Kenyan juniors fall short

September 19, 2008 12:00 am

, NAIROBI, September 20 – Following the success of the Olympics team and Harambee Stars’ good run in the World Cup qualifiers, the national junior women volleyballers were hoping to continue the trend at the Africa Junior Volleyball Championships in Nairobi.

But the hosts finished third behind Egypt and Tunisia thus missing out on a chance to compete in next year’s World Junior Volleyball Championship set for Mexico.

“It’s unfortunate that the players didn’t play well and lacked concentration. I believe we lacked experience to match Tunisia and Egypt who dominated the championship,” the under 18 head coach, Paul Bitok observed.

Kenya which last appeared at the World junior tourney in Poland in 2002 has been on the same level with the North African nations giving us as good as they got in previous events.

But it was not the case to be at this year’s championships.

The local girls started the continental campaign on a strong note dismissing Seychelles with a 3-0 win of 25-20, 25-15 and 25-23 in the opening game.

The hosts lost the second match 3-1 in sets of 25-19, 27-29, 25-22, 25-20 to the experienced Egyptian side in a game played cautiously as the championships entered its second day.

Kenya’s hawk eyed libero, Jacinta Nafula who was outstanding at the back court with her good reception of balls could not help the front line to stop the heavy spikes from the North Africans.

Kenya bounced back to win their third match 25-19, 25-23 and 25-18 over a ruthless Senegalese side to revive their chances of winning the championship.

It was not the case to be for the hosts who failed to stop losing jinx against the North Africa nations following the 3-1 humbling by Tunisia in a tense match.

Kenya was forced into making mistakes to give the visitors bonus points as Tunisia’s hard hitting duo of Sassi Nadia and Aggrebi Rahma continued to punish the host’s defense that was lacking in concentration.

“We lacked rhythm, focus and experience to handle the opposition that forced us into making mistakes hence throwing away easy points,” a disappointed Evelyn Makuto said.

Unlike the hosts who had no established players from the league, Egypt and Tunisia had most experienced players from Al Ahly, Zamalek and Elshams and who have already played in the World Championships.

Kenya needs to create time and plan early for such tournaments to enable the players be exposed tactically by playing more friendly matches.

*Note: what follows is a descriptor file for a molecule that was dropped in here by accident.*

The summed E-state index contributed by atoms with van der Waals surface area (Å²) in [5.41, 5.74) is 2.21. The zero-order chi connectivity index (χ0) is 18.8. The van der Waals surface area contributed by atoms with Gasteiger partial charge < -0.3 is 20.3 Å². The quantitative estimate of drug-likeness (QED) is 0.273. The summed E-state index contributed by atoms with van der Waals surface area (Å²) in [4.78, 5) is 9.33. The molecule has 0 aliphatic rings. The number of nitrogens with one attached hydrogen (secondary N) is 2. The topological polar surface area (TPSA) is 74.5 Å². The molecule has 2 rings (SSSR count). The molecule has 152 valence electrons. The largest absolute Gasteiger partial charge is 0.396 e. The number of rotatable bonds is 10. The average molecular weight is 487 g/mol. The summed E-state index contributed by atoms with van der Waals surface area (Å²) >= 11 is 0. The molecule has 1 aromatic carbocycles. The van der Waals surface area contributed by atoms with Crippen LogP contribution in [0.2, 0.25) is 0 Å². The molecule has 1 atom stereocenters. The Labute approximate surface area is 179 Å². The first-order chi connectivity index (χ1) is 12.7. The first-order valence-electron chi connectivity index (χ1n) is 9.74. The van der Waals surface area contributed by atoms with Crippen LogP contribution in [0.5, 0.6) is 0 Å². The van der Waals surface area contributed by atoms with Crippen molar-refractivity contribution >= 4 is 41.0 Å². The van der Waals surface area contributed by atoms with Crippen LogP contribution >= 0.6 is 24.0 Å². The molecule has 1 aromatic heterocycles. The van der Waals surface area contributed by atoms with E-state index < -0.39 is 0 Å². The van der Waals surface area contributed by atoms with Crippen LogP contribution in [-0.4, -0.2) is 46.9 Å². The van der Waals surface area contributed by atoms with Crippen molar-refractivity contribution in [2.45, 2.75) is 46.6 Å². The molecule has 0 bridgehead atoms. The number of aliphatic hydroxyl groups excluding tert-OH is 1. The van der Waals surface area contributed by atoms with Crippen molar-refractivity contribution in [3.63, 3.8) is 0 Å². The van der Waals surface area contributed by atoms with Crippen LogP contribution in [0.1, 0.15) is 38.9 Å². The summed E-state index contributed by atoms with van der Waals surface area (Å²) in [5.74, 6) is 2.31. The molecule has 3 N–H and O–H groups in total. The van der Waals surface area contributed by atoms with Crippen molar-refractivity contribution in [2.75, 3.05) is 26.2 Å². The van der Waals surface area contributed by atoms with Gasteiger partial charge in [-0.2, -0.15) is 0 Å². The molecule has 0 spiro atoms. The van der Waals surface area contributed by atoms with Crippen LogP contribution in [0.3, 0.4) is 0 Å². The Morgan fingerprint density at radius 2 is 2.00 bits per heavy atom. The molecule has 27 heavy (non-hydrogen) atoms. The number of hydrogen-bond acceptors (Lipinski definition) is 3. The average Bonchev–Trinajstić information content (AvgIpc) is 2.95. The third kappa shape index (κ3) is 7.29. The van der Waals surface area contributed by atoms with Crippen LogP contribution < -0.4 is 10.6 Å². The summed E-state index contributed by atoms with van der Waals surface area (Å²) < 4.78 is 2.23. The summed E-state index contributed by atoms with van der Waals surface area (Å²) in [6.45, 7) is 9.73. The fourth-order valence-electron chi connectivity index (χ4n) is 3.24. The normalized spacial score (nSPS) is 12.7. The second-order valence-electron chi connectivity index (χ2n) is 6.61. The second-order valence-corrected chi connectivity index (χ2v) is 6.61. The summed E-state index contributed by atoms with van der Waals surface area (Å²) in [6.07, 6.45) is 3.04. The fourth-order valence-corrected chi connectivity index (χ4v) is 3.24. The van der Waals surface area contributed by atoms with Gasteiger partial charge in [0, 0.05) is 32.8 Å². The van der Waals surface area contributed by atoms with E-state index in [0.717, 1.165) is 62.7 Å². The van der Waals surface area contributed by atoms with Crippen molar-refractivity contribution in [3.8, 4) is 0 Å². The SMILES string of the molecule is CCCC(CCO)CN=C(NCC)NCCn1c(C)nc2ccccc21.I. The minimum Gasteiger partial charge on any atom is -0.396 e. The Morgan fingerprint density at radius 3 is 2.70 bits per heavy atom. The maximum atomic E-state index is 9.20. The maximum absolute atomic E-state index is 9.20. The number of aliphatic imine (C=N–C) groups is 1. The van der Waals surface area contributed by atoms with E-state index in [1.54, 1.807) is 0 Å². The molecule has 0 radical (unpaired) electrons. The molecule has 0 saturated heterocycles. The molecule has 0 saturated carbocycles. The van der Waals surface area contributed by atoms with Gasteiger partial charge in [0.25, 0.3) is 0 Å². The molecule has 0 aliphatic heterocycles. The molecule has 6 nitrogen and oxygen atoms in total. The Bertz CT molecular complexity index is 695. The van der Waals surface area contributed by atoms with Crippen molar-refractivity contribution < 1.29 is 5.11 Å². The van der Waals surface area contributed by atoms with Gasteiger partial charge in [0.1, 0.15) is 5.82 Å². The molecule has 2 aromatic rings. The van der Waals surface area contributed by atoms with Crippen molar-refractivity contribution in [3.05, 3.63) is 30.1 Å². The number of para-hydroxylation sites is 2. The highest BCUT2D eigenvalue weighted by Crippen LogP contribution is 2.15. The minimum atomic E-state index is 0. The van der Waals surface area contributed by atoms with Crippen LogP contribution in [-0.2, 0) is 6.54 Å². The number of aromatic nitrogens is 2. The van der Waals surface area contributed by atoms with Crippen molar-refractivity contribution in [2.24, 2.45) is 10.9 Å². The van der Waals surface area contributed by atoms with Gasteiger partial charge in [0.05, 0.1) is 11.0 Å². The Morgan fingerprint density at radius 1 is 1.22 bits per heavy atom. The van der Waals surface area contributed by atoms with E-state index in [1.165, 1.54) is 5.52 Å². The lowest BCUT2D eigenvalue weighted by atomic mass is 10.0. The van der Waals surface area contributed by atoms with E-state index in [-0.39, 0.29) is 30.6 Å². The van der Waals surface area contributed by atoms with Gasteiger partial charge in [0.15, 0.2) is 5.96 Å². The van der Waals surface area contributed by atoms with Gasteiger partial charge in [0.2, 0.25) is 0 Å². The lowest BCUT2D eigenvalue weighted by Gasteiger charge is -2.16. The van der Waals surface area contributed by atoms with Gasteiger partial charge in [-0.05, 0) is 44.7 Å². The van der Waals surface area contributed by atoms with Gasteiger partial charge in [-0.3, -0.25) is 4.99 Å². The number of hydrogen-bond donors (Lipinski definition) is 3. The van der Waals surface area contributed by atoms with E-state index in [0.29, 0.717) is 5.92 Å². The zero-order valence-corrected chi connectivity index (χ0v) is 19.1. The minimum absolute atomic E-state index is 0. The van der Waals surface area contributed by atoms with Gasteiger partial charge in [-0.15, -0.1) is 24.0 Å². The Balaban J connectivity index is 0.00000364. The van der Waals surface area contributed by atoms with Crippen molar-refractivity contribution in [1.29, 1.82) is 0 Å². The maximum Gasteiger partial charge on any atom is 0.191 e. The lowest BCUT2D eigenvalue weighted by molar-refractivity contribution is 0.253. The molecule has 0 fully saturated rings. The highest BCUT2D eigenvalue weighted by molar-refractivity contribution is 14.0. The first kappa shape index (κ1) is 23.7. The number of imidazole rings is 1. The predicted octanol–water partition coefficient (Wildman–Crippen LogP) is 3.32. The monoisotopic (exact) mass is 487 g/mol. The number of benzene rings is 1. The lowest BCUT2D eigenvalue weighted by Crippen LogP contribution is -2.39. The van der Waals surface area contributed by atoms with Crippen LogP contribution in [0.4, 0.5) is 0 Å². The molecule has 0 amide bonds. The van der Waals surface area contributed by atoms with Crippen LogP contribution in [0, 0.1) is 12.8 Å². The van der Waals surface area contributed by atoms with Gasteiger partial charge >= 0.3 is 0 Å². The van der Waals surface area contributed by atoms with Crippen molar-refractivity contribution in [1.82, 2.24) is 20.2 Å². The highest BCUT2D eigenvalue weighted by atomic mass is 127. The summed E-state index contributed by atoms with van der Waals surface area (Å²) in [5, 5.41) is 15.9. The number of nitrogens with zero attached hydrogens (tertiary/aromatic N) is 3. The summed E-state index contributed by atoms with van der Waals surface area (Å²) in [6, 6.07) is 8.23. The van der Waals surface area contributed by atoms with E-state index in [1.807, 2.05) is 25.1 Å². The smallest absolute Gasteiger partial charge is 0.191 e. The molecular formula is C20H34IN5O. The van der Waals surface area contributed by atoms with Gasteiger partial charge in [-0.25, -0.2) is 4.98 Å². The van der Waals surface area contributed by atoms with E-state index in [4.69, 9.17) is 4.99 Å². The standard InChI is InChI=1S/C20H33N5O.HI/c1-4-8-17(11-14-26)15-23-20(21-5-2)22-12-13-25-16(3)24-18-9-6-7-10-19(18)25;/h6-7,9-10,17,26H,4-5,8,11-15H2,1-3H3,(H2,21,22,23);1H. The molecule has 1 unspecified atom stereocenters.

“Our opponents had a month to prepare in camp unlike us who had only five days and the education system is not compatible with our plans for the competition since they were in the national school  competitions two weeks ago,’’ Bitok said.

Despite the junior women finishing third, Kenya’s team captain Evelyn Makuto was named the best spiker of the tournament while Tunisia’s Hibachi Faten was voted the best server. Egypt’s Nahla Sameh was named the most valuable player of the tournament.

Gtari Fatma of Tunisia was the best libero ahead of Kenya’s Jacinta Nafula while Tunisian Ben Yuossef Sonia was named the best server as Egypt’s Esraa Tarekwas the best receiver of the championship and Mena Allaha of Egypt voted the best setter of the tournament.

If the local girls had experience and exposure, most of the titles won by the North African nations could have been tightly contested.

From the record, the highest level most of the junior girls had played before the event kicked off was at the secondary school championships in Kigali, Rwanda two weeks ago.

While some believe the recent secondary school ball games were a good training ground for the local girls, it was later discovered to have low standards compared to the experience in the Egypt ranks.

“We have talented players across the country. The emergence of Nelly Tiete and Rose Magoi(Cheptil captain) though still green is a precursor of good things to come but they need to learn how to contain pressure and change the course of the game,” Catherine Mabwi,the assistant coach said.

The government and other stakeholders need to put more effort in primary and secondary schools and advancing college level so that talent is identified and nurtured so well for the country to dominate at the international level.

“Having watched the game here it leaves no doubt that Kenya is the best team. With sufficient preparation and available resources through the Kenya Volleyball Federation, they can become the stars of Africa if well managed,’’ Assistant Minister for Sports, Kabando wa Kabando said.

For the sport to thrive higher ahead of important tournaments and before the 2012 Olympics, players need to be tracked through the Kenya Secondary Schools Sports Association (KSSSA), connect well with sports officers at the District level and KVF in managing it.

“With proper kitting, motivation, inspiration and technical know-how, talent can be tracked from the grass root thanks to the well managed volleyball federation.’’ Mabwi said.


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